Singaporebrides | Fashion

March 2010

Heavenly Delights

Thirteen years ago, when Divine Couture first opened its doors, brides all over Singapore were swathed in voluminous frocks drenched in embellishments.

But designers Kim Tay and Jessica Ong decided to focus on crafting gowns that enhanced the bride’s features and personality instead. It was a brave move that turned out to be brilliant. These days, mention Divine Couture, and one of its exquisite, classic confections immediately pop into mind.

Says Kim, “A bridal gown should be timeless and transcend trends, so a woman does not need to look at her wedding photographs 10 years later in regret, and go, ‘Oh, that’s what was in vogue during the millennium era’.”

Based on this astute design philosophy, the duo have pushed out collection after collection of elegant and enchanting gowns that stay understated while playing up the feminine silhouette. Having the lines clean and simple, adds Kim, helps keep the attention on the bride’s lovely face and joyful expressions.

Take the newest numbers from Divine Couture as examples. One features a cheongsam-inspired upper bodice that ends in a frothy trail, while another offers a subtly but glamorous take on the straight-cut gown with a long tulle train.

“The key about our works is balance,” Kim reveals. “Asian women are quite petite. So it’s important to avoid crowding all the details in one particular area, such as the front. Otherwise, the effect can become too overwhelming, and the bride can end up looking matronly.”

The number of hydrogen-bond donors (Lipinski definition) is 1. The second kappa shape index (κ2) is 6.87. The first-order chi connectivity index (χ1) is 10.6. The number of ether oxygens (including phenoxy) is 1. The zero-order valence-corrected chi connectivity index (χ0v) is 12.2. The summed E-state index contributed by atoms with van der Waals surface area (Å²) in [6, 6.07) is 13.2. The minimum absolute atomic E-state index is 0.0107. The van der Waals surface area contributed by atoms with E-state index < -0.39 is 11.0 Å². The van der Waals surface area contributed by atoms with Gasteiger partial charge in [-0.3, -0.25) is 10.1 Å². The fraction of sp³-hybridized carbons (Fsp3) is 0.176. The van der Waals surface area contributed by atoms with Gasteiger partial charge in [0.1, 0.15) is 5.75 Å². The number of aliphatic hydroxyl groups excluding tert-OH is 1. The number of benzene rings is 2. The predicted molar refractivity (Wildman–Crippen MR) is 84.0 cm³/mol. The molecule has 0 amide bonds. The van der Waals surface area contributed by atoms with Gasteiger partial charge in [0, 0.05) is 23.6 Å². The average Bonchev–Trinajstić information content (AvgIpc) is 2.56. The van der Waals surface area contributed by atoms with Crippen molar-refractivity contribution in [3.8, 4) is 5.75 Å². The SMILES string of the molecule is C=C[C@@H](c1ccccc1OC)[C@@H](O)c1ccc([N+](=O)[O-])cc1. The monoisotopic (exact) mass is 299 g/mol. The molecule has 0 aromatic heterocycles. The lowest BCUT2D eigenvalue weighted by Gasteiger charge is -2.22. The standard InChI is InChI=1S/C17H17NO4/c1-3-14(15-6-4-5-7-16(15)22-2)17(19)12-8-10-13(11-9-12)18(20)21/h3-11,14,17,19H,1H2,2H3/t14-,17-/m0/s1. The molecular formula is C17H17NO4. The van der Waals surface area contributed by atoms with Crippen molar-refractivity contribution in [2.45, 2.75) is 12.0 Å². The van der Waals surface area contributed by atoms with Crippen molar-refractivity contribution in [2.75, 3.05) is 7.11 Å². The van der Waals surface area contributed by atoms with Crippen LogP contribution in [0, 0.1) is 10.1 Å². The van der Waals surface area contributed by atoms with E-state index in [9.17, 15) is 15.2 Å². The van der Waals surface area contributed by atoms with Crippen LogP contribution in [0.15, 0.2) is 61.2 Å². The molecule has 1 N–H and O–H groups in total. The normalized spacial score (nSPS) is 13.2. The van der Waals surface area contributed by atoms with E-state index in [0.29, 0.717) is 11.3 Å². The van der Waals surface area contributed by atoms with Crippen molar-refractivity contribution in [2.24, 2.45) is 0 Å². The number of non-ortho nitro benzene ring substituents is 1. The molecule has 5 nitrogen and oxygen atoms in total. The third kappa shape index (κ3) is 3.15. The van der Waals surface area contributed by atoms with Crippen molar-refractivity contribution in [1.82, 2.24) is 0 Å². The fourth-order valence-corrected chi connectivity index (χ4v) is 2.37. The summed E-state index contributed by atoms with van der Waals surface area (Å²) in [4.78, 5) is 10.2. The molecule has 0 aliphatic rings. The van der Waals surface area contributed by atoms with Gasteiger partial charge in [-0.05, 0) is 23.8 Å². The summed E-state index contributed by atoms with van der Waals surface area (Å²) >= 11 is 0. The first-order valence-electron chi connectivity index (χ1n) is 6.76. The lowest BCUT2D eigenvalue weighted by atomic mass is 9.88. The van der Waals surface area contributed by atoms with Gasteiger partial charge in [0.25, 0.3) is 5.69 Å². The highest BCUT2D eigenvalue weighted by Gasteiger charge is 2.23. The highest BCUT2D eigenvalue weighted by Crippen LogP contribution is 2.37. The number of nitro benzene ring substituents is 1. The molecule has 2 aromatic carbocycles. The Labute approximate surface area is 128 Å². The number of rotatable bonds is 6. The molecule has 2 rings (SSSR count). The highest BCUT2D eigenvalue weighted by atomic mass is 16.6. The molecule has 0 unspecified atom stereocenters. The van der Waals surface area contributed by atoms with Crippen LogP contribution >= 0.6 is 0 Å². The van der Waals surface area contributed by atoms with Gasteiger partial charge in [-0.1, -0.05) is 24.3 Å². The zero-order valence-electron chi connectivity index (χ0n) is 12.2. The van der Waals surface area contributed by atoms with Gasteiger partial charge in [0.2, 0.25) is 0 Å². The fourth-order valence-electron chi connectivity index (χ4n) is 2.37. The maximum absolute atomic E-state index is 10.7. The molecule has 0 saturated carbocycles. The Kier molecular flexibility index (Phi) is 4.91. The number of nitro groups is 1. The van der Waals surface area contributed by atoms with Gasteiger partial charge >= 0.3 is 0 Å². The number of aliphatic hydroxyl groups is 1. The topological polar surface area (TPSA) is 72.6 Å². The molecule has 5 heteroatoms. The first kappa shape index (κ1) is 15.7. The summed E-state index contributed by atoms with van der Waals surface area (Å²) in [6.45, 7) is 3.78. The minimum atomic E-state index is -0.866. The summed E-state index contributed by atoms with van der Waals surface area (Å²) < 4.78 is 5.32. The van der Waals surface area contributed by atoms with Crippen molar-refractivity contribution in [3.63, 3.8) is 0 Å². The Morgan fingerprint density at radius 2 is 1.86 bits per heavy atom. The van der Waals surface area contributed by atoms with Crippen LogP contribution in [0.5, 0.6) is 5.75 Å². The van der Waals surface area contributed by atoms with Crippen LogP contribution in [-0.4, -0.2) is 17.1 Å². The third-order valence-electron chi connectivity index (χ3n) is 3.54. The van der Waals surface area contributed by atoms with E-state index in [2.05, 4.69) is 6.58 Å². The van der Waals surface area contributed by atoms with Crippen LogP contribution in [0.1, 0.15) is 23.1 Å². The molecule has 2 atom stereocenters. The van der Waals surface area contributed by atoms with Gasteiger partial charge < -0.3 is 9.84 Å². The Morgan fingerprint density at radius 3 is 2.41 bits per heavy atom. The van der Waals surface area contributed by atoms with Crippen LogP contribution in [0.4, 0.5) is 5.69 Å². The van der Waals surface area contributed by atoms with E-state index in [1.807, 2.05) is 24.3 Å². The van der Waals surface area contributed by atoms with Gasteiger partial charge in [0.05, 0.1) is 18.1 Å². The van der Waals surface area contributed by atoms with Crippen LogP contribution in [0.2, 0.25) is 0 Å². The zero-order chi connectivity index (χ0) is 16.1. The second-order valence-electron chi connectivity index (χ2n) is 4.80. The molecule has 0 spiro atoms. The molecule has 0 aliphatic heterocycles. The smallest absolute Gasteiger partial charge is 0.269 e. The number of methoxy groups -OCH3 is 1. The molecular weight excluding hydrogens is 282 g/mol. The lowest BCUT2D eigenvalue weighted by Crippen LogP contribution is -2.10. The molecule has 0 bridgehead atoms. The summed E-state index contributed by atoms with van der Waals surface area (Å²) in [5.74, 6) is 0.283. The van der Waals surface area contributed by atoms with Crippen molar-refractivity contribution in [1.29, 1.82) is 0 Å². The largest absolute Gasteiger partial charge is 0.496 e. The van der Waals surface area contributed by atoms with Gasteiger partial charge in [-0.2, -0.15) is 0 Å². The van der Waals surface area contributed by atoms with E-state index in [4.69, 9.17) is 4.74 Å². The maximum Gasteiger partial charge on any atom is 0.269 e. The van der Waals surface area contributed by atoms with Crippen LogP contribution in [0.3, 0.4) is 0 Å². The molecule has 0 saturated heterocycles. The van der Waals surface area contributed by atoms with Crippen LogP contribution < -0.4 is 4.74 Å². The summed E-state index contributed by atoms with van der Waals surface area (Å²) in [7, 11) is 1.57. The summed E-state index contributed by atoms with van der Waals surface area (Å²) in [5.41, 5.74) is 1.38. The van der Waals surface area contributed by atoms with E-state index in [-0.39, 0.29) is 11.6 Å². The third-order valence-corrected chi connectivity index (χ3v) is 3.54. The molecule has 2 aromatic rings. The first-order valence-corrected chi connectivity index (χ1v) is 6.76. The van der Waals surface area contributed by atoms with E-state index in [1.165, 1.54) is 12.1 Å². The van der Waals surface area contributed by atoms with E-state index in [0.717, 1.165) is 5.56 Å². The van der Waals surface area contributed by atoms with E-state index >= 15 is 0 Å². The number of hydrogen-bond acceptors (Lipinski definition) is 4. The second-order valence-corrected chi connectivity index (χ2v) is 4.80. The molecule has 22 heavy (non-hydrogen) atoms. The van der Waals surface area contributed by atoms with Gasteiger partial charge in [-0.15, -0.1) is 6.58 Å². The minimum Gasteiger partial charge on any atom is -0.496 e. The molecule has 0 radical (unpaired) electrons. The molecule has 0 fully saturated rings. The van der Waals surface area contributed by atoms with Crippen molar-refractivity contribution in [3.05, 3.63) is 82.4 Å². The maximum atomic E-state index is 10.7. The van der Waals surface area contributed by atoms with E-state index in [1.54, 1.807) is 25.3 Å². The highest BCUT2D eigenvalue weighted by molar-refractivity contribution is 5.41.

That’s why gowns at Divine Couture are not only effortlessly chic, but also offer sufficient details in all the right places. Backs are sensuously bare or low-cut, while trains are sprinkled, not littered, with pretty ribbons or softened up with ruffles.

Kim advises, “Less is always more. More bling does not necessarily make a gown more beautiful. A longer train does not necessarily heighten the impact. What’s most important is that your gown matches your personality and you can carry it off well.”

This design aesthetic also applies for the duo’s latest range of evening gowns. Based on the slimming silhouette of the cheongsam, these lace-and-satin concoctions dazzle in an array of strong jewel tones such as tamarind and lilac.

Finally, Kim’s other piece of advice for brides is to trust their own judgement: “A wedding is an once-in-a-lifetime event, so the gown should be one that the bride herself knows she wants and appreciates.”